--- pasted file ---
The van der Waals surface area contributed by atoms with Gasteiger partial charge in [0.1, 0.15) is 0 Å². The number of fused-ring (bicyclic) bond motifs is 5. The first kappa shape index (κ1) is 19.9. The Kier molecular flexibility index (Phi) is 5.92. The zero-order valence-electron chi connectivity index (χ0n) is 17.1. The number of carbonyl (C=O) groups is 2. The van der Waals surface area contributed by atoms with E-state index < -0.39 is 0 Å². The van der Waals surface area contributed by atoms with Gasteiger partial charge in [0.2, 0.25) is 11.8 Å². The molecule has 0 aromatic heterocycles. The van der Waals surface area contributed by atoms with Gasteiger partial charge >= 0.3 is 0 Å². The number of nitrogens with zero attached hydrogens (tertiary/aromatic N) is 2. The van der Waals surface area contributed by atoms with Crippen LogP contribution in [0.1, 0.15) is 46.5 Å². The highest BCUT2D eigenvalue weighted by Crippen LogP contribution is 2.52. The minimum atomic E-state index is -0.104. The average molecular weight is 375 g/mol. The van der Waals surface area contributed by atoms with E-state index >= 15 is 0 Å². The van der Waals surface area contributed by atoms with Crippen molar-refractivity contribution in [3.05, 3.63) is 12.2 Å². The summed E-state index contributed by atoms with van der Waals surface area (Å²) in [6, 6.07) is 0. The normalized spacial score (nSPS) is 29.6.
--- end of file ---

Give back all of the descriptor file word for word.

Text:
The van der Waals surface area contributed by atoms with Gasteiger partial charge in [0.1, 0.15) is 0 Å². The number of fused-ring (bicyclic) bond motifs is 5. The first kappa shape index (κ1) is 19.9. The Kier molecular flexibility index (Phi) is 5.92. The zero-order valence-electron chi connectivity index (χ0n) is 17.1. The number of carbonyl (C=O) groups is 2. The van der Waals surface area contributed by atoms with E-state index < -0.39 is 0 Å². The van der Waals surface area contributed by atoms with Gasteiger partial charge in [0.2, 0.25) is 11.8 Å². The molecule has 0 aromatic heterocycles. The van der Waals surface area contributed by atoms with Gasteiger partial charge >= 0.3 is 0 Å². The number of nitrogens with zero attached hydrogens (tertiary/aromatic N) is 2. The van der Waals surface area contributed by atoms with Crippen LogP contribution in [0.1, 0.15) is 46.5 Å². The highest BCUT2D eigenvalue weighted by Crippen LogP contribution is 2.52. The minimum atomic E-state index is -0.104. The average molecular weight is 375 g/mol. The van der Waals surface area contributed by atoms with E-state index >= 15 is 0 Å². The van der Waals surface area contributed by atoms with Crippen molar-refractivity contribution in [3.05, 3.63) is 12.2 Å². The summed E-state index contributed by atoms with van der Waals surface area (Å²) in [6, 6.07) is 0. The normalized spacial score (nSPS) is 29.6.